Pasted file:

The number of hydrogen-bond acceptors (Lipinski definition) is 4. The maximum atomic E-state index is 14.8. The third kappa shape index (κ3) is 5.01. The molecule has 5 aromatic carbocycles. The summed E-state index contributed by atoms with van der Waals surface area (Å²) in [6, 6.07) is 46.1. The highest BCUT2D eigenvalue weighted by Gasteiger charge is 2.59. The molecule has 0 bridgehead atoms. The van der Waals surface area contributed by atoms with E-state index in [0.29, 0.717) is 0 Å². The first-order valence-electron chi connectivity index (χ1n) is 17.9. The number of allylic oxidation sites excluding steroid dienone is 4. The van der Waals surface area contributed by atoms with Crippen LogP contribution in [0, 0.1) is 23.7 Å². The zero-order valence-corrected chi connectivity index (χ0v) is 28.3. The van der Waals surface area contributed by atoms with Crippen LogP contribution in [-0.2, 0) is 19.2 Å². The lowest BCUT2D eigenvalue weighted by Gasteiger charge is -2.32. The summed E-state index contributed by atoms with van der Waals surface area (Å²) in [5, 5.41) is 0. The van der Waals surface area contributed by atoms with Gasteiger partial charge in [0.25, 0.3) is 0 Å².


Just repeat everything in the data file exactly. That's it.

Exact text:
The number of hydrogen-bond acceptors (Lipinski definition) is 4. The maximum atomic E-state index is 14.8. The third kappa shape index (κ3) is 5.01. The molecule has 5 aromatic carbocycles. The summed E-state index contributed by atoms with van der Waals surface area (Å²) in [6, 6.07) is 46.1. The highest BCUT2D eigenvalue weighted by Gasteiger charge is 2.59. The molecule has 0 bridgehead atoms. The van der Waals surface area contributed by atoms with E-state index in [0.29, 0.717) is 0 Å². The first-order valence-electron chi connectivity index (χ1n) is 17.9. The number of allylic oxidation sites excluding steroid dienone is 4. The van der Waals surface area contributed by atoms with Crippen LogP contribution in [0, 0.1) is 23.7 Å². The zero-order valence-corrected chi connectivity index (χ0v) is 28.3. The van der Waals surface area contributed by atoms with Crippen LogP contribution in [-0.2, 0) is 19.2 Å². The lowest BCUT2D eigenvalue weighted by Gasteiger charge is -2.32. The summed E-state index contributed by atoms with van der Waals surface area (Å²) in [5, 5.41) is 0. The van der Waals surface area contributed by atoms with Gasteiger partial charge in [0.25, 0.3) is 0 Å².